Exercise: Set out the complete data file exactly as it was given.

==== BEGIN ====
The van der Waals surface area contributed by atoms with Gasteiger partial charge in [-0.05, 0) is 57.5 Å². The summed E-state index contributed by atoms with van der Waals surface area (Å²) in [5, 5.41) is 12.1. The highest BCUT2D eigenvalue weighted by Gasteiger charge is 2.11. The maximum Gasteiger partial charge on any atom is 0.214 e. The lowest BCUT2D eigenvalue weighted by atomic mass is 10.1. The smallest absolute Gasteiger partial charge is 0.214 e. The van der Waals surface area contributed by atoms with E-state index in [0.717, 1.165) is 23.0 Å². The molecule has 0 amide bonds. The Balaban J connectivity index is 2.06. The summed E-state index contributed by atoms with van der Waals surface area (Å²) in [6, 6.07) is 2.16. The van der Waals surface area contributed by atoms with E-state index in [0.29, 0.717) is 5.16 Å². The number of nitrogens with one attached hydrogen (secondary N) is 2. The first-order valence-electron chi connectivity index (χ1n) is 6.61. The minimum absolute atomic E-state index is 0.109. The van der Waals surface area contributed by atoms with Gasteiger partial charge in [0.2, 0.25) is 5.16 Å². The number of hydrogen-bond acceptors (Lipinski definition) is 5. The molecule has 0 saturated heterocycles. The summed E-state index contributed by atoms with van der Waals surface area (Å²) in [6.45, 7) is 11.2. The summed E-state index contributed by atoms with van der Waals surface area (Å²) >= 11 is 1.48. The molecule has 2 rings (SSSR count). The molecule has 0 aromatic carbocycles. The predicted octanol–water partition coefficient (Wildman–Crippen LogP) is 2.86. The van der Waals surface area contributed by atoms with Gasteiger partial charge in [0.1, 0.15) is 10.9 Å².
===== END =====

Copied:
The van der Waals surface area contributed by atoms with Gasteiger partial charge in [-0.05, 0) is 57.5 Å². The summed E-state index contributed by atoms with van der Waals surface area (Å²) in [5, 5.41) is 12.1. The highest BCUT2D eigenvalue weighted by Gasteiger charge is 2.11. The maximum Gasteiger partial charge on any atom is 0.214 e. The lowest BCUT2D eigenvalue weighted by atomic mass is 10.1. The smallest absolute Gasteiger partial charge is 0.214 e. The van der Waals surface area contributed by atoms with E-state index in [0.717, 1.165) is 23.0 Å². The molecule has 0 amide bonds. The Balaban J connectivity index is 2.06. The summed E-state index contributed by atoms with van der Waals surface area (Å²) in [6, 6.07) is 2.16. The van der Waals surface area contributed by atoms with E-state index in [0.29, 0.717) is 5.16 Å². The number of nitrogens with one attached hydrogen (secondary N) is 2. The first-order valence-electron chi connectivity index (χ1n) is 6.61. The minimum absolute atomic E-state index is 0.109. The van der Waals surface area contributed by atoms with Gasteiger partial charge in [0.2, 0.25) is 5.16 Å². The number of hydrogen-bond acceptors (Lipinski definition) is 5. The molecule has 0 saturated heterocycles. The summed E-state index contributed by atoms with van der Waals surface area (Å²) in [6.45, 7) is 11.2. The summed E-state index contributed by atoms with van der Waals surface area (Å²) >= 11 is 1.48. The molecule has 2 rings (SSSR count). The molecule has 0 aromatic carbocycles. The predicted octanol–water partition coefficient (Wildman–Crippen LogP) is 2.86. The van der Waals surface area contributed by atoms with Gasteiger partial charge in [0.1, 0.15) is 10.9 Å².